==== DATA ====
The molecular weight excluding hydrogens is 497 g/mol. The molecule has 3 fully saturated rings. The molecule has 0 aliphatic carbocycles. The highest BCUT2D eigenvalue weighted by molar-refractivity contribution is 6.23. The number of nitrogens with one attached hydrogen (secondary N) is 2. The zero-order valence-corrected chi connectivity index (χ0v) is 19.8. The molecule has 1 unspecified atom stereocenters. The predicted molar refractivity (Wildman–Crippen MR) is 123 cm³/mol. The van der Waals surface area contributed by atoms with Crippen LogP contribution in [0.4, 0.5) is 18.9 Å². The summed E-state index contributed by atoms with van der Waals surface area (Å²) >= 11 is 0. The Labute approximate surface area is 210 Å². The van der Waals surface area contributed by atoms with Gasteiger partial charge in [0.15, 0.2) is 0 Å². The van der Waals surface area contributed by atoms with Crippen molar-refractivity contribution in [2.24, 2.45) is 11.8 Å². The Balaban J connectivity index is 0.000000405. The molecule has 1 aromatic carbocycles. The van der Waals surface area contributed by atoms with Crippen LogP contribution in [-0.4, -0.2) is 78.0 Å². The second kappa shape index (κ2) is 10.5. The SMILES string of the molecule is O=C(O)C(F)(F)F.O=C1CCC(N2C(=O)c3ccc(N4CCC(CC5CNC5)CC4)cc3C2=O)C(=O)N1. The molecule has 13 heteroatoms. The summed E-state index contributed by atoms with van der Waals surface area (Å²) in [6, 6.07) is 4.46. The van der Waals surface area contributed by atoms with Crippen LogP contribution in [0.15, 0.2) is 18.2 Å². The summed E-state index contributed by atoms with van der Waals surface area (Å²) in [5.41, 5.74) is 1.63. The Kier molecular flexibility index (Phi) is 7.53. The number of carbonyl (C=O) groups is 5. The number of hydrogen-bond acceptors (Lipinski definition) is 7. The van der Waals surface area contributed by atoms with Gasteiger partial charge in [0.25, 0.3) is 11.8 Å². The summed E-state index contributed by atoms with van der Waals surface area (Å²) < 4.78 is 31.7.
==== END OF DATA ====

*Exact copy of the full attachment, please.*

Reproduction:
The molecular weight excluding hydrogens is 497 g/mol. The molecule has 3 fully saturated rings. The molecule has 0 aliphatic carbocycles. The highest BCUT2D eigenvalue weighted by molar-refractivity contribution is 6.23. The number of nitrogens with one attached hydrogen (secondary N) is 2. The zero-order valence-corrected chi connectivity index (χ0v) is 19.8. The molecule has 1 unspecified atom stereocenters. The predicted molar refractivity (Wildman–Crippen MR) is 123 cm³/mol. The van der Waals surface area contributed by atoms with Crippen LogP contribution in [0.4, 0.5) is 18.9 Å². The summed E-state index contributed by atoms with van der Waals surface area (Å²) >= 11 is 0. The Labute approximate surface area is 210 Å². The van der Waals surface area contributed by atoms with Gasteiger partial charge in [0.15, 0.2) is 0 Å². The van der Waals surface area contributed by atoms with Crippen molar-refractivity contribution in [2.24, 2.45) is 11.8 Å². The Balaban J connectivity index is 0.000000405. The molecule has 1 aromatic carbocycles. The van der Waals surface area contributed by atoms with Crippen LogP contribution in [-0.4, -0.2) is 78.0 Å². The second kappa shape index (κ2) is 10.5. The SMILES string of the molecule is O=C(O)C(F)(F)F.O=C1CCC(N2C(=O)c3ccc(N4CCC(CC5CNC5)CC4)cc3C2=O)C(=O)N1. The molecule has 13 heteroatoms. The summed E-state index contributed by atoms with van der Waals surface area (Å²) in [6, 6.07) is 4.46. The van der Waals surface area contributed by atoms with Crippen LogP contribution in [0.15, 0.2) is 18.2 Å². The summed E-state index contributed by atoms with van der Waals surface area (Å²) in [5.41, 5.74) is 1.63. The Kier molecular flexibility index (Phi) is 7.53. The number of carbonyl (C=O) groups is 5. The number of hydrogen-bond acceptors (Lipinski definition) is 7. The van der Waals surface area contributed by atoms with Gasteiger partial charge in [0.25, 0.3) is 11.8 Å². The summed E-state index contributed by atoms with van der Waals surface area (Å²) < 4.78 is 31.7.